The next generation of consoles is already available. Sony has confirmed the price of its new PlayStation 5 and PlayStation 5 Digital Edition, just days after Microsoft revealed the price of the Xbox Series X and Xbox Series S. There is no more information to provide. Sony and Microsoft have placed all of the meat on the grill, and it is now up to the user to choose between the two consoles.

In that regard, there are some differences in terms of video game specifications and strategy. Precisely for this reason, we will compare the four consoles offered by Sony and Microsoft to see what similarities they share, how the most affordable and digital versions compete, and, of course, what is the game strategy of the new PS5 and the new Xbox Series S and Xbox Series X.

PlayStation 5 vs Xbox Series X

CPU8 x Zen 2 3.5 GHz cores8 x Zen 2 cores at 3.8 GHz
36 CUs at 2.23 GHz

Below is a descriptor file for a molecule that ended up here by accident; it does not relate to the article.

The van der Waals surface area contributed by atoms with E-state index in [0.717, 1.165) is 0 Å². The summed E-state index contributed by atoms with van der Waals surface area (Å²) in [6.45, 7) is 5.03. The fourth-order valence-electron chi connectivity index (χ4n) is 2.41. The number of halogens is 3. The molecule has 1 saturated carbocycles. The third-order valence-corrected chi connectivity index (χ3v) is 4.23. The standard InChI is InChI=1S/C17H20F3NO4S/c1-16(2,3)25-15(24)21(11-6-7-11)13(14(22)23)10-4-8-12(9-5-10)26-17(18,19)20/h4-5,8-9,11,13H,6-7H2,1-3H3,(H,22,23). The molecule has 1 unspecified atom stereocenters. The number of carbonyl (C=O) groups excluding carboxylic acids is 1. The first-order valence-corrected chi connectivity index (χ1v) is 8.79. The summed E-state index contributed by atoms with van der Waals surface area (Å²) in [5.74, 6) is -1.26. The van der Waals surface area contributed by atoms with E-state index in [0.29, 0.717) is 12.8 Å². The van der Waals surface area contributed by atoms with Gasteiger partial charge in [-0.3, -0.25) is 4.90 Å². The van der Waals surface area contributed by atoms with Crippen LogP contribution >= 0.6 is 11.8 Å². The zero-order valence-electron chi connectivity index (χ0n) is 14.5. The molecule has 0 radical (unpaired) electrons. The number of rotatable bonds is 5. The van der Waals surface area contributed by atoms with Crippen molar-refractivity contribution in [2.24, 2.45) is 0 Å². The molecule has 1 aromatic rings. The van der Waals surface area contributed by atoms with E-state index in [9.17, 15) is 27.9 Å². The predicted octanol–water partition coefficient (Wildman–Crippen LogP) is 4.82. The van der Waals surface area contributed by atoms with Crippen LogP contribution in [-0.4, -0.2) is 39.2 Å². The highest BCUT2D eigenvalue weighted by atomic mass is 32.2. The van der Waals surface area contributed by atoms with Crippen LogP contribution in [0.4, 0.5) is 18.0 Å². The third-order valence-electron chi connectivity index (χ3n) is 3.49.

52 CUs at 1.825 GHz
MEMORY / INTERFACE16 GB GDDR6 / 256-bit16 GB GDDR6 / 320-bit
MEMORY BANDWIDTH448 GB / s10GB @ 560GB / s
6GB @ 336GB / s
TRANSFER FEES5.5 GB / s (raw data)
8-9 GB / s (compressed data)
2.4 GB / s (raw data)
4.8 GB / s (compressed data)
PRICE499.99 euros499.99 euros

In terms of raw power, the PlayStation 5 and Xbox Series X are very similar. Both consoles feature an eight-core Zen 2 CPU, with the Xbox One being slightly faster. If we stick to the teraflops and CUs (computing units) of the GPU, the Microsoft console is capable of performing more options per second and is slightly more powerful, as the Xbox Series X has 12 TFLOPS and the PS5 has 10 TFLOPS and the PS5 has 28 TFLOPS. It is a distinction, but it is not particularly noteworthy.

PlayStation 5 vs Xbox Series X

In other words, there isn’t much of a difference in graphic power between the two. Both consoles promise that we will be able to play in 4K at 60 frames per second, with a top speed of 120 FPS. In the end, it will be determined by each game and each studio. Regardless, and sticking strictly to the facts, the Xbox aims to be a little more powerful in terms of graphics.